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Related: erotic art - Rome - archeology
Discovered in : 1740s
When Europeans discovered the ruins of Pompeii in the mid-18th century they were forced to grapple with abundantly public images and objects commonplace in ancient Roman culture depicting bestiality and other sexual activities considered taboo to even discuss. Victorians systematically categorized the findings in “secret museums,” thereby setting the stage for the new genre of pornography. [Apr 2006]
Illustration from a paperback 'pulp' novel
Fresco, 1st century AD, at the Villa dei Vetii, Pompeii
DescriptionThe city of Pompeii, along with Herculaneum and many smaller places around the Bay of Naples, were Roman municipalities destroyed during an eruption of the volcano Mount Vesuvius in 79. The eruption was described by Pliny the Younger (see below), whose uncle Pliny the Elder died after making several trips across the bay with a flotilla of pleasure craft and fishing boats to save some of those trapped in the seaside towns. --http://en.wikipedia.org/wiki/Pompeii [Sept 2004]
Lost for 16 centuries
Thick layers of ash covered two towns located at the base of the mountain, and eventually their names and locations were forgotten. Then Herculaneum was rediscovered in 1738, and Pompeii in 1748. These towns have since been excavated to reveal many intact buildings and wall paintings. The towns were actually found in 1599 by an architect named Fontana, who was digging a new course for the river Sarno, but it took more than 150 years before a serious campaign was started to unearth them. Until that time, Pompeii and Herculaneum were assumed to be lost forever. The wood/wax plates shown here were widely used as a cheap, throwaway paper equivalent.
Some have theorized, without proof, that Fontana initially found some of the famous erotic frescoes and, due to the strict modesty prevalent during his time, reburied them in an attempt at archaeological censorship. This view is bolstered by reports of later excavators who felt that sites they were working on had already been visited and re-buried. --http://en.wikipedia.org/wiki/Pompeii [Sept 2004]
Erotic art in Pompeii
Ancient Pompeii was full of erotic or pornographic frescoes, symbols, inscriptions, and even household items. The ancient Roman culture of the time was much more sexually permissive than most present-day cultures and apparently had no concept of obscenity or that such art should be hidden from minors.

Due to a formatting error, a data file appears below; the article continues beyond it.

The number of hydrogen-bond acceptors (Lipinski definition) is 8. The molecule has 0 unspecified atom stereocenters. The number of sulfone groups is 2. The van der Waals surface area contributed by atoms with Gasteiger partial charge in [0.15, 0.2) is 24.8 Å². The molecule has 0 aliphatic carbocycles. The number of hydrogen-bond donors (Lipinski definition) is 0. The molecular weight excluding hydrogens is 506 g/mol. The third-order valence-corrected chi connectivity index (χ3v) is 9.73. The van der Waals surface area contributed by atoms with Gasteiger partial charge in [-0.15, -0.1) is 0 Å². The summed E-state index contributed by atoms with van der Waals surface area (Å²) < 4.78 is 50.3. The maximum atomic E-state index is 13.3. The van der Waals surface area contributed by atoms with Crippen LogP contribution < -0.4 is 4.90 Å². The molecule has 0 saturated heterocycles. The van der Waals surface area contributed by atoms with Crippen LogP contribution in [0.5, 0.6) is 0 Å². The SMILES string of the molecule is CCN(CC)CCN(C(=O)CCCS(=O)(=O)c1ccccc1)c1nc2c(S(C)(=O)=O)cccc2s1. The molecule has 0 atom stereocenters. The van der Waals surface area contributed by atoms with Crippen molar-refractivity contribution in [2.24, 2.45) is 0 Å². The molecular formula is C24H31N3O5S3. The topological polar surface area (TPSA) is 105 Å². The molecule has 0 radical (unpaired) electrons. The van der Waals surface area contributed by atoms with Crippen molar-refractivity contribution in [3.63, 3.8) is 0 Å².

When the serious excavation of Pompeii began in the 18th century, a clash of the cultures was the result. A fresco on a wall that showed the ancient god of sex and fertility, Priapus with his extremely enlarged penis, was covered with plaster and only rediscovered because of rainfall in 1998. [epd press agency in March, 1998] In 1819, when king Francis I of Naples visited the exhibition at the National Museum with his wife and daughter, he was so embarrassed by the erotic artwork that he decided to have it locked away in a secret cabinet, accessible only to "people of mature age and respected morals." Re-opened, closed, re-opened again and then closed again for nearly 100 years, it was made briefly accessible again at the end of the 1960s (the time of the sexual revolution) and has finally been re-opened in the year 2000. Minors are not allowed entry to the once secret cabinet without a guardian or a written permission. --http://en.wikipedia.org/wiki/Erotic_art_in_Pompeii [Sept 2004]
Pompeii (2)The pious Emperor Theodosius abstained from destroying the not very decent statues and other relics of the heathen, in order to perpetuate and expose all the absurdity and infamy of false religions, and to inspire contempt and hatred of them." --Sylvain Mareschal.
The ancient Roman and Greek cultures had a very different attitude about sexuality than successive European cultures, more akin to that of the Kama Sutra. This, of course, was unimaginable to latter day Europeans, who rigidly compartmentalized body, mind and spirit, and to whom any sexuality was sinful and morbid.
Some of the best artistic expressions of this can be found in the recovered city of Pompeii. Pompeii was frozen in time by the volcanic eruption of Vesuvius in 79 A.D., and not unearthed until 1748. Pompeii was a seaside resort, devoted to the arts, relaxation, and the pursuit of pleasure. The excavators were horrified to discover erotic frescos, mosaics, statuary and phallic votive objects. The moveable erotic artifacts were taken to Naples and kept in seclusion in the Royal Museum. The erotic wall and floor art had lockable metal boxes constructed over them and were displayed to tourists for an extra fee (women and children excluded). When I visited Pompeii in the late 1960s, this peepshow was still in operation. --J. B. Hare http://www.sacred-texts.com/sex/rmn/ [Sept 2004]
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